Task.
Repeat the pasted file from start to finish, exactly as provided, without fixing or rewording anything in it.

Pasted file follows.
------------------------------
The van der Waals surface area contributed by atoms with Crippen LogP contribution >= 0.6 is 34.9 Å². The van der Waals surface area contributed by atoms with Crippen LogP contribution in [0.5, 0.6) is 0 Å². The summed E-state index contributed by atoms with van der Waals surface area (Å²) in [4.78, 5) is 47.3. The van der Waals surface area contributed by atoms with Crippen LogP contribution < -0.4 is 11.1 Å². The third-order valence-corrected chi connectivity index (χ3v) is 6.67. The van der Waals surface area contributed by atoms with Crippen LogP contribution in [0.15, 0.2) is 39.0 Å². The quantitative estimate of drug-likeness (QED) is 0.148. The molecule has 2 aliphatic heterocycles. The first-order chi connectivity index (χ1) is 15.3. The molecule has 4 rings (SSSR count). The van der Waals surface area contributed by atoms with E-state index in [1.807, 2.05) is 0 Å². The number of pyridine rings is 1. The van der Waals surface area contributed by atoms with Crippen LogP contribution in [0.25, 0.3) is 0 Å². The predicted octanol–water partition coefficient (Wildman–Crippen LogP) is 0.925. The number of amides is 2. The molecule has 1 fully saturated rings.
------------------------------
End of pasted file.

The van der Waals surface area contributed by atoms with Crippen LogP contribution >= 0.6 is 34.9 Å². The van der Waals surface area contributed by atoms with Crippen LogP contribution in [0.5, 0.6) is 0 Å². The summed E-state index contributed by atoms with van der Waals surface area (Å²) in [4.78, 5) is 47.3. The van der Waals surface area contributed by atoms with Crippen LogP contribution < -0.4 is 11.1 Å². The third-order valence-corrected chi connectivity index (χ3v) is 6.67. The van der Waals surface area contributed by atoms with Crippen LogP contribution in [0.15, 0.2) is 39.0 Å². The quantitative estimate of drug-likeness (QED) is 0.148. The molecule has 2 aliphatic heterocycles. The first-order chi connectivity index (χ1) is 15.3. The molecule has 4 rings (SSSR count). The van der Waals surface area contributed by atoms with E-state index in [1.807, 2.05) is 0 Å². The number of pyridine rings is 1. The van der Waals surface area contributed by atoms with Crippen LogP contribution in [0.25, 0.3) is 0 Å². The predicted octanol–water partition coefficient (Wildman–Crippen LogP) is 0.925. The number of amides is 2. The molecule has 1 fully saturated rings.